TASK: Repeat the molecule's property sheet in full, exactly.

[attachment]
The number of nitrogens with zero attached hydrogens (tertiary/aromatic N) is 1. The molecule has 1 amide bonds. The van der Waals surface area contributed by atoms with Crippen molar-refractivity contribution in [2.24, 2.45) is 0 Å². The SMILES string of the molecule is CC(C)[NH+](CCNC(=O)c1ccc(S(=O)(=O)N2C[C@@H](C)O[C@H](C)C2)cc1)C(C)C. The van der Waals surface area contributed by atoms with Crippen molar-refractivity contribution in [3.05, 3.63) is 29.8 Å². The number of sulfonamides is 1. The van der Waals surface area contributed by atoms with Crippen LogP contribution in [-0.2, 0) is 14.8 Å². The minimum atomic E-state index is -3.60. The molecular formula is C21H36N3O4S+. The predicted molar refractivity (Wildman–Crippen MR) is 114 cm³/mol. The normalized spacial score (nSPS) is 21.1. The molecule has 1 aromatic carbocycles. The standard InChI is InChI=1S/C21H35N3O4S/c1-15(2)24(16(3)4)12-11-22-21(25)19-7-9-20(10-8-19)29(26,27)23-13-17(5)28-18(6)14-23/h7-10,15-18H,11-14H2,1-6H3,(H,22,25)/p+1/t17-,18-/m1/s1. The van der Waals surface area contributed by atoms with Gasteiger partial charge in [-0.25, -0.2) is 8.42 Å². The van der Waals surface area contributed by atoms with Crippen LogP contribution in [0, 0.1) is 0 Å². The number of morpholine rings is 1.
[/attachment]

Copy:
The number of nitrogens with zero attached hydrogens (tertiary/aromatic N) is 1. The molecule has 1 amide bonds. The van der Waals surface area contributed by atoms with Crippen molar-refractivity contribution in [2.24, 2.45) is 0 Å². The SMILES string of the molecule is CC(C)[NH+](CCNC(=O)c1ccc(S(=O)(=O)N2C[C@@H](C)O[C@H](C)C2)cc1)C(C)C. The van der Waals surface area contributed by atoms with Crippen molar-refractivity contribution in [3.05, 3.63) is 29.8 Å². The number of sulfonamides is 1. The van der Waals surface area contributed by atoms with Crippen LogP contribution in [-0.2, 0) is 14.8 Å². The minimum atomic E-state index is -3.60. The molecular formula is C21H36N3O4S+. The predicted molar refractivity (Wildman–Crippen MR) is 114 cm³/mol. The normalized spacial score (nSPS) is 21.1. The molecule has 1 aromatic carbocycles. The standard InChI is InChI=1S/C21H35N3O4S/c1-15(2)24(16(3)4)12-11-22-21(25)19-7-9-20(10-8-19)29(26,27)23-13-17(5)28-18(6)14-23/h7-10,15-18H,11-14H2,1-6H3,(H,22,25)/p+1/t17-,18-/m1/s1. The van der Waals surface area contributed by atoms with Gasteiger partial charge in [-0.25, -0.2) is 8.42 Å². The van der Waals surface area contributed by atoms with Crippen LogP contribution in [0, 0.1) is 0 Å². The number of morpholine rings is 1.